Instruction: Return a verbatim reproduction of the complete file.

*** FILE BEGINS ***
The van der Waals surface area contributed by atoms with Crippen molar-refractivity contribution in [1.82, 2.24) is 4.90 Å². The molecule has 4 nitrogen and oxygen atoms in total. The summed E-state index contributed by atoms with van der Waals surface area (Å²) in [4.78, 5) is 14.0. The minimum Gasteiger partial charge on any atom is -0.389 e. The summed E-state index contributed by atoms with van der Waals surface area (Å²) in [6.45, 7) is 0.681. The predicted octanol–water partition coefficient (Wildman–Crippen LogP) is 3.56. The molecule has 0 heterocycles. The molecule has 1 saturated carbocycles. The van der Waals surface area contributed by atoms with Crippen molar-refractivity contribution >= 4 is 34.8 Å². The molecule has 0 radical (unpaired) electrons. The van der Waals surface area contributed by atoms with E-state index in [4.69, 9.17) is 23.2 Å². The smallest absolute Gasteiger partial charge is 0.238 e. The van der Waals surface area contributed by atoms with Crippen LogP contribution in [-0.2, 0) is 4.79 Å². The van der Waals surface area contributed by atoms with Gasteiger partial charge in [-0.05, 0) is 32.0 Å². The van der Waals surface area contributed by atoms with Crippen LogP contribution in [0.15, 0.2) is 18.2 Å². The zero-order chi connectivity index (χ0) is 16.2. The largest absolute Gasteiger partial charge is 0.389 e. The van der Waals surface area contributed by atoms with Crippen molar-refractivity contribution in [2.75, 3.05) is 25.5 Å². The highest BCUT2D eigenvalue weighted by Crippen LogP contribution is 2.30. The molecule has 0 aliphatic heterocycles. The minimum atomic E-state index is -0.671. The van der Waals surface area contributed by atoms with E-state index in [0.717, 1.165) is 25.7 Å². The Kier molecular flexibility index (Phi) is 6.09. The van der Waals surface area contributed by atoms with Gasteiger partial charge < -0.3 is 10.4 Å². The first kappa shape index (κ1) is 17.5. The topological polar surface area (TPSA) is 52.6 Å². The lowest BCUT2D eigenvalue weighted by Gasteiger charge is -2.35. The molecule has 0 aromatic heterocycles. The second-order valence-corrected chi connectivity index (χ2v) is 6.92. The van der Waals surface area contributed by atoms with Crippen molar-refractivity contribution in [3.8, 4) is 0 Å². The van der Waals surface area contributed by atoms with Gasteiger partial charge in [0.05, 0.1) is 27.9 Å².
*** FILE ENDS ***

The van der Waals surface area contributed by atoms with Crippen molar-refractivity contribution in [1.82, 2.24) is 4.90 Å². The molecule has 4 nitrogen and oxygen atoms in total. The summed E-state index contributed by atoms with van der Waals surface area (Å²) in [4.78, 5) is 14.0. The minimum Gasteiger partial charge on any atom is -0.389 e. The summed E-state index contributed by atoms with van der Waals surface area (Å²) in [6.45, 7) is 0.681. The predicted octanol–water partition coefficient (Wildman–Crippen LogP) is 3.56. The molecule has 0 heterocycles. The molecule has 1 saturated carbocycles. The van der Waals surface area contributed by atoms with Crippen molar-refractivity contribution >= 4 is 34.8 Å². The molecule has 0 radical (unpaired) electrons. The van der Waals surface area contributed by atoms with E-state index in [4.69, 9.17) is 23.2 Å². The smallest absolute Gasteiger partial charge is 0.238 e. The van der Waals surface area contributed by atoms with Crippen LogP contribution in [-0.2, 0) is 4.79 Å². The van der Waals surface area contributed by atoms with Gasteiger partial charge in [-0.05, 0) is 32.0 Å². The van der Waals surface area contributed by atoms with Crippen LogP contribution in [0.15, 0.2) is 18.2 Å². The zero-order chi connectivity index (χ0) is 16.2. The largest absolute Gasteiger partial charge is 0.389 e. The van der Waals surface area contributed by atoms with Crippen molar-refractivity contribution in [2.75, 3.05) is 25.5 Å². The highest BCUT2D eigenvalue weighted by Crippen LogP contribution is 2.30. The molecule has 0 aliphatic heterocycles. The minimum atomic E-state index is -0.671. The van der Waals surface area contributed by atoms with E-state index in [0.717, 1.165) is 25.7 Å². The Kier molecular flexibility index (Phi) is 6.09. The van der Waals surface area contributed by atoms with Gasteiger partial charge < -0.3 is 10.4 Å². The first kappa shape index (κ1) is 17.5. The topological polar surface area (TPSA) is 52.6 Å². The lowest BCUT2D eigenvalue weighted by Gasteiger charge is -2.35. The molecule has 0 aromatic heterocycles. The second-order valence-corrected chi connectivity index (χ2v) is 6.92. The van der Waals surface area contributed by atoms with Crippen molar-refractivity contribution in [3.8, 4) is 0 Å². The van der Waals surface area contributed by atoms with Gasteiger partial charge in [0.05, 0.1) is 27.9 Å².